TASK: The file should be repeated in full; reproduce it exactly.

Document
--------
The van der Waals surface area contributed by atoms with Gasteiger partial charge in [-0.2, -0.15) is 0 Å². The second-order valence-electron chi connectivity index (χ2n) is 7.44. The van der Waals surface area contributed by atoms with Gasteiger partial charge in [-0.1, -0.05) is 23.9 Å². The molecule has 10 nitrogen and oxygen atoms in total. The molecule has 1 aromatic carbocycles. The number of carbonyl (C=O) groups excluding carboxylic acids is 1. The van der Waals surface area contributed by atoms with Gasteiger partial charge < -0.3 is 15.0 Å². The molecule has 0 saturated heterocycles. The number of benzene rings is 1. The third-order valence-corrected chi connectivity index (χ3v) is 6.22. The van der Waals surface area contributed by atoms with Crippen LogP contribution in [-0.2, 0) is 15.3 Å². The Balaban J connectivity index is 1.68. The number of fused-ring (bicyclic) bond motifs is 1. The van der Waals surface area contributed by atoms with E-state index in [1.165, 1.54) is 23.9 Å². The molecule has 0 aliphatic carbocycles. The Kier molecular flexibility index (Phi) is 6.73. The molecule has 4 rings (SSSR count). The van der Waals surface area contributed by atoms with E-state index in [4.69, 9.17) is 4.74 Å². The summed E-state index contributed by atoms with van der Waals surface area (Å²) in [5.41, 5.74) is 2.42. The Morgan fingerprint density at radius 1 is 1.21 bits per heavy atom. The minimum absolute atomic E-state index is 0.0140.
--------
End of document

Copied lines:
The van der Waals surface area contributed by atoms with Gasteiger partial charge in [-0.2, -0.15) is 0 Å². The second-order valence-electron chi connectivity index (χ2n) is 7.44. The van der Waals surface area contributed by atoms with Gasteiger partial charge in [-0.1, -0.05) is 23.9 Å². The molecule has 10 nitrogen and oxygen atoms in total. The molecule has 1 aromatic carbocycles. The number of carbonyl (C=O) groups excluding carboxylic acids is 1. The van der Waals surface area contributed by atoms with Gasteiger partial charge < -0.3 is 15.0 Å². The molecule has 0 saturated heterocycles. The number of benzene rings is 1. The third-order valence-corrected chi connectivity index (χ3v) is 6.22. The van der Waals surface area contributed by atoms with Crippen LogP contribution in [-0.2, 0) is 15.3 Å². The Balaban J connectivity index is 1.68. The number of fused-ring (bicyclic) bond motifs is 1. The van der Waals surface area contributed by atoms with E-state index in [1.165, 1.54) is 23.9 Å². The molecule has 0 aliphatic carbocycles. The Kier molecular flexibility index (Phi) is 6.73. The molecule has 4 rings (SSSR count). The van der Waals surface area contributed by atoms with E-state index in [4.69, 9.17) is 4.74 Å². The summed E-state index contributed by atoms with van der Waals surface area (Å²) in [5.41, 5.74) is 2.42. The Morgan fingerprint density at radius 1 is 1.21 bits per heavy atom. The minimum absolute atomic E-state index is 0.0140.